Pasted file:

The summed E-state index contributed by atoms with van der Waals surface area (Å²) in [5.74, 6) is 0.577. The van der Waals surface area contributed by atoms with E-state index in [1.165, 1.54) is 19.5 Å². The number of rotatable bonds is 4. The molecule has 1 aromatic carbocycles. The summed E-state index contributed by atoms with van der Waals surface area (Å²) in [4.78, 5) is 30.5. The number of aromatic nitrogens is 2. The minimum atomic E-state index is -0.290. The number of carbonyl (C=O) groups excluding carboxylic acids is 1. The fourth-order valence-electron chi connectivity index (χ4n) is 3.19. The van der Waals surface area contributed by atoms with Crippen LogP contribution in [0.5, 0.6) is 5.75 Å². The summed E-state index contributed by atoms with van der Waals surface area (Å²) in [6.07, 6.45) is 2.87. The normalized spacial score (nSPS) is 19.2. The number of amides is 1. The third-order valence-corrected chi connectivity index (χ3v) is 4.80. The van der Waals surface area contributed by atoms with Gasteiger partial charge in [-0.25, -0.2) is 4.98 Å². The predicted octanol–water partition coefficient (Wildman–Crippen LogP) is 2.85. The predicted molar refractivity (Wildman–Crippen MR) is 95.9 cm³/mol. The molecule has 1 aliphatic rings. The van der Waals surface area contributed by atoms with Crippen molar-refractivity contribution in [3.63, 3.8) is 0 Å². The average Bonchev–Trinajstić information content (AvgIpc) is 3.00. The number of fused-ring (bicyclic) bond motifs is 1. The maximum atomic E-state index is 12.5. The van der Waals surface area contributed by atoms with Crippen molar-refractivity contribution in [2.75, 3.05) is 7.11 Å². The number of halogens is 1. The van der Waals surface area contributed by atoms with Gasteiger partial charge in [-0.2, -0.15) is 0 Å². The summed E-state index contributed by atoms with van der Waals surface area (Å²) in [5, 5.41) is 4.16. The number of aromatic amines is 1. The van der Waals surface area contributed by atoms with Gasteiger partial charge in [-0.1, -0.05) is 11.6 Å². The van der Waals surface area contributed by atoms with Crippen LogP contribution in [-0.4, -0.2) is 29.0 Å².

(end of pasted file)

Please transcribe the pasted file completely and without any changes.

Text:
The summed E-state index contributed by atoms with van der Waals surface area (Å²) in [5.74, 6) is 0.577. The van der Waals surface area contributed by atoms with E-state index in [1.165, 1.54) is 19.5 Å². The number of rotatable bonds is 4. The molecule has 1 aromatic carbocycles. The summed E-state index contributed by atoms with van der Waals surface area (Å²) in [4.78, 5) is 30.5. The number of aromatic nitrogens is 2. The minimum atomic E-state index is -0.290. The number of carbonyl (C=O) groups excluding carboxylic acids is 1. The fourth-order valence-electron chi connectivity index (χ4n) is 3.19. The van der Waals surface area contributed by atoms with Crippen LogP contribution in [0.5, 0.6) is 5.75 Å². The summed E-state index contributed by atoms with van der Waals surface area (Å²) in [6.07, 6.45) is 2.87. The normalized spacial score (nSPS) is 19.2. The number of amides is 1. The third-order valence-corrected chi connectivity index (χ3v) is 4.80. The van der Waals surface area contributed by atoms with Gasteiger partial charge in [-0.25, -0.2) is 4.98 Å². The predicted octanol–water partition coefficient (Wildman–Crippen LogP) is 2.85. The predicted molar refractivity (Wildman–Crippen MR) is 95.9 cm³/mol. The molecule has 1 aliphatic rings. The van der Waals surface area contributed by atoms with Crippen molar-refractivity contribution in [3.63, 3.8) is 0 Å². The average Bonchev–Trinajstić information content (AvgIpc) is 3.00. The number of fused-ring (bicyclic) bond motifs is 1. The maximum atomic E-state index is 12.5. The van der Waals surface area contributed by atoms with Crippen molar-refractivity contribution in [2.75, 3.05) is 7.11 Å². The number of halogens is 1. The van der Waals surface area contributed by atoms with Gasteiger partial charge in [-0.2, -0.15) is 0 Å². The summed E-state index contributed by atoms with van der Waals surface area (Å²) in [5, 5.41) is 4.16. The number of aromatic amines is 1. The van der Waals surface area contributed by atoms with Gasteiger partial charge in [-0.1, -0.05) is 11.6 Å². The van der Waals surface area contributed by atoms with Crippen LogP contribution in [-0.4, -0.2) is 29.0 Å².